decisions of someone dedicated to repairing the situation that brought this child into care.
2.8 Continuation of the parent[-]child relationship clearly diminishes this child's prospects for early integration into a permanent and stable home.
2.8.1 The court has considered the factors set forth in [RCW] 13.34.145(5)(b) and does not believe that the father has a meaningful relationship with his son. . . .
2.8.2 Even if there had been a meaningful relationship between the father and [D.F.-S.], there is not an alternative petition before the court that would allow for the permanence. No appropriate guardian has come forward and expressed interest in providing permanence for this child.
2.8.3 At this point, it is clear that [D.F.-S.] does not wish to have [a] relationship with his father. He has declined visits and phone calls. [D.F.-S.] has indicated that he wishes to be adopted. Although the wishes of a child [D.F.-S.'s] age are certainly not conclusive, they are a factor that must be considered.
. . . .
2.8.4 [D.F.-S.] has prospects for adoption and would not be able to integrate into a permanent and stable home until his legal relationship with his father is terminated.
2.9 Termination of the parent-child relationship between [L.S.] and [D.F.-S.] is in the child's best interest.
2.9.1 There is no doubt that the father is sincere in wanting to parent [D.F.-S.] and to rehabilitate his life. However, given the history of the father's many relapses and absences from this child's life, considered along with the long period of instability that this child has lived through, [D.F.-S.] should not have to wait any longer for permanence.
2.9.2 Despite the Department's efforts to provide contact between the father and [D.F.-S.], when [D.F.-S.] was provided the discretion to reject further contact, he chose to do so. He visited with his father twice at King County Jail and participated in one phone call with his father at Cedar Creek Corrections Center and thereafter refused to speak with his father.
. . . .
2.10 Based upon the evidence presented and findings above, the court finds current unfitness. There is no dispute that the father will be unavailable to provide a safe and stable home for his son prior to his release in December 2018. The father's lack of insight and undressed substance abuse issues would present a risk to his son if he were to return to his father's care.
The status of the child's sibling relationships and the nature and extent of sibling placement, contact or visits is as follows: [D.F.-S.] has an adult sibling with whom he does have periodic contact.
Clerk's Papers (CP) at 272-77. L.S. assigns error to findings of fact 2.6 to 2.6.11, 2.7 to 2.7.8, 2.8 to 2.8.4, 2.9 to 2.9.4, and 2.10.
The court concluded that the Department proved the criteria for termination by clear, cogent, and convincing evidence and that termination was in D.F.-S.'s best interests. L.S. appeals.
Standard of Review
Parental rights are a fundamental liberty interest protected by the United States Constitution. Santosky v. Kramer, 455 U.S. 745, 753, 102 S. Ct. 1388, 71 L. Ed. 2d 599 (1982). To terminate parental rights, the State must satisfy a two-step test. First, it must prove the following statutory elements by clear, cogent, and convincing evidence:
(a) That the child has been found to be a dependent child;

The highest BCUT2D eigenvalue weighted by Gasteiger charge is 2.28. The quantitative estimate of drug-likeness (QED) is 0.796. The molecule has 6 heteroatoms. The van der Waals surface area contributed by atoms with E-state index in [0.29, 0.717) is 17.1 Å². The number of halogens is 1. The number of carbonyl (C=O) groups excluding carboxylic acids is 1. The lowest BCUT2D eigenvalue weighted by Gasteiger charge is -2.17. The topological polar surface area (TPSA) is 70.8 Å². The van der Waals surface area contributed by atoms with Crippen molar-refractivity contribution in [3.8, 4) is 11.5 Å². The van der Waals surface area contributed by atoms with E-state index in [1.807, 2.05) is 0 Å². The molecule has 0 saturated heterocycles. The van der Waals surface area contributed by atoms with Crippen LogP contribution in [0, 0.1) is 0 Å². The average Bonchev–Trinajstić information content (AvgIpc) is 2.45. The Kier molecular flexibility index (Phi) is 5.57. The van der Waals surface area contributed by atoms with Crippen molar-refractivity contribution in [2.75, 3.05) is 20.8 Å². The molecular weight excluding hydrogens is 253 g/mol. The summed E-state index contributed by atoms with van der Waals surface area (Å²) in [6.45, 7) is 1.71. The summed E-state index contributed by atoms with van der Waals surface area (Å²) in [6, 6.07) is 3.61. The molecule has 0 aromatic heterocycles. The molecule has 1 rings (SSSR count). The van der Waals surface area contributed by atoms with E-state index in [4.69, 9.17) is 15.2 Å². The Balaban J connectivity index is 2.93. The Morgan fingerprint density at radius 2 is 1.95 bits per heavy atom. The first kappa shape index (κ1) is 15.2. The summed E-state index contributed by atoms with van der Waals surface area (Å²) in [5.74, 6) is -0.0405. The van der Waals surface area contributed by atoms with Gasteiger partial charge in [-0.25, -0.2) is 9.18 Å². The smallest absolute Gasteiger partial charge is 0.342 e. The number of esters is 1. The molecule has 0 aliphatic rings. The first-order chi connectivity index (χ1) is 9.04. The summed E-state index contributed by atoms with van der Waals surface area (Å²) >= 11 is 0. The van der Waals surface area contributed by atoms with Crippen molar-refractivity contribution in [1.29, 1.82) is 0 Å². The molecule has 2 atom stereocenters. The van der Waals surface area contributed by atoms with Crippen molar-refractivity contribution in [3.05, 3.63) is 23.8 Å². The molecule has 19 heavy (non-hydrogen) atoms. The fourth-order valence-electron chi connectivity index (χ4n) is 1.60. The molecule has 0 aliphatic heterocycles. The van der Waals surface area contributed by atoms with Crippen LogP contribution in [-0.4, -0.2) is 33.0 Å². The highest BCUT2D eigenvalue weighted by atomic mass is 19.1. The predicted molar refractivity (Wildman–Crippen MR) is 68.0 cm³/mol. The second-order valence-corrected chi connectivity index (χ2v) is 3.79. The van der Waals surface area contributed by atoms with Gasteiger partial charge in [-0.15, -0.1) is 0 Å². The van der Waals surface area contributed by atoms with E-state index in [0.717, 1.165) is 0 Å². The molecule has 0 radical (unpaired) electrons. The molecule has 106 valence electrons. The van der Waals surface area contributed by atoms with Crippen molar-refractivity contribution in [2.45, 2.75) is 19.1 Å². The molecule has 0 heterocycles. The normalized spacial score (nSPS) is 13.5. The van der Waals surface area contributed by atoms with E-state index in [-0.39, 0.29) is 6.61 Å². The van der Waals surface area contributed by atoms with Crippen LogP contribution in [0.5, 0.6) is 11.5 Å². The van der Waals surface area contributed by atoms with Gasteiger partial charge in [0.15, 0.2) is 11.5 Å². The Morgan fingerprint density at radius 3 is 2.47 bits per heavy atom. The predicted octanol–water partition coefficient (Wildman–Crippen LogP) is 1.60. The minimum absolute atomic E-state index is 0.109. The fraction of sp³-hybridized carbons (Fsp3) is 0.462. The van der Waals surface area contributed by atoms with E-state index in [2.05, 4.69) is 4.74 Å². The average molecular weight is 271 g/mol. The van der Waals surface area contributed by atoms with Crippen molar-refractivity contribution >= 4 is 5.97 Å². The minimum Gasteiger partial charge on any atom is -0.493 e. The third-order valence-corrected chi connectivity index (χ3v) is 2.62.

(b) That the court has entered a dispositional order pursuant to RCW 13.34.130;
(c) That the child has been removed or will, at the time of the hearing, have been removed from the custody of the parent for a period of at least six months pursuant to a finding of dependency;
(d) That the services ordered under RCW 13.34.136 have been expressly and understandably offered or provided and all necessary services, reasonably available, capable of correcting the parental deficiencies within the foreseeable future have been expressly and understandably offered or provided;
(e) That there is little likelihood that conditions will be remedied so that the child can be returned to the parent in the near future . . .[; and]
(f) That the continuation of the parent and child relationship clearly diminishes the child's prospects for early integration into a stable and permanent home.
RCW 13.34.180(1). If the trial court finds that the State has met its burden under RCW 13.34.180, it may terminate parental rights if it also finds by a preponderance of the evidence that termination is in the "best interests" of the child. RCW 13.34.190(2)(b).
On review, unchallenged findings of fact are considered verities. In re Interest of J.F., 109 Wn. App. 718, 722, 37 P.3d 1227 (2001). Challenged findings will be upheld "[i]f there is substantial evidence which the lower court could reasonably have found to be clear, cogent and convincing . . . ." In re Aschauer, 93 Wn.2d 689, 695, 611 P.2d 1245 (1980). Because the trial court hears the testimony and observes the witnesses, its decision is entitled to deference. In re Dependency of A.V.D., 62 Wn. App. 562, 568, 815 P.2d 277 (1991). Consequently, we defer to the trier of fact on issues of conflicting testimony, credibility of the witnesses, and the weight or persuasiveness of the evidence. A.V.D., 62 Wn. App. at 568; In re Welfare of S.J., 162 Wn. App. 873, 881, 256 P.3d 470 (2011); State v. Camarillo, 115 Wn.2d 60, 71, 794 P.2d 850 (1990).
L.S. contends the Department failed to prove by clear, cogent, and convincing evidence that it expressly and understandably offered or provided all court-ordered and necessary services as required by RCW 13.34.180(1)(d). Specifically, he contends the Department failed to "(a) timely offer a court-ordered psychological evaluation, (b) failed to provide integrated psychological and chemical dependency treatment, (c) failed to timely investigate, obtain, and offer services due to incarceration, and (d) failed to provide attachment services." We address each of these arguments in turn.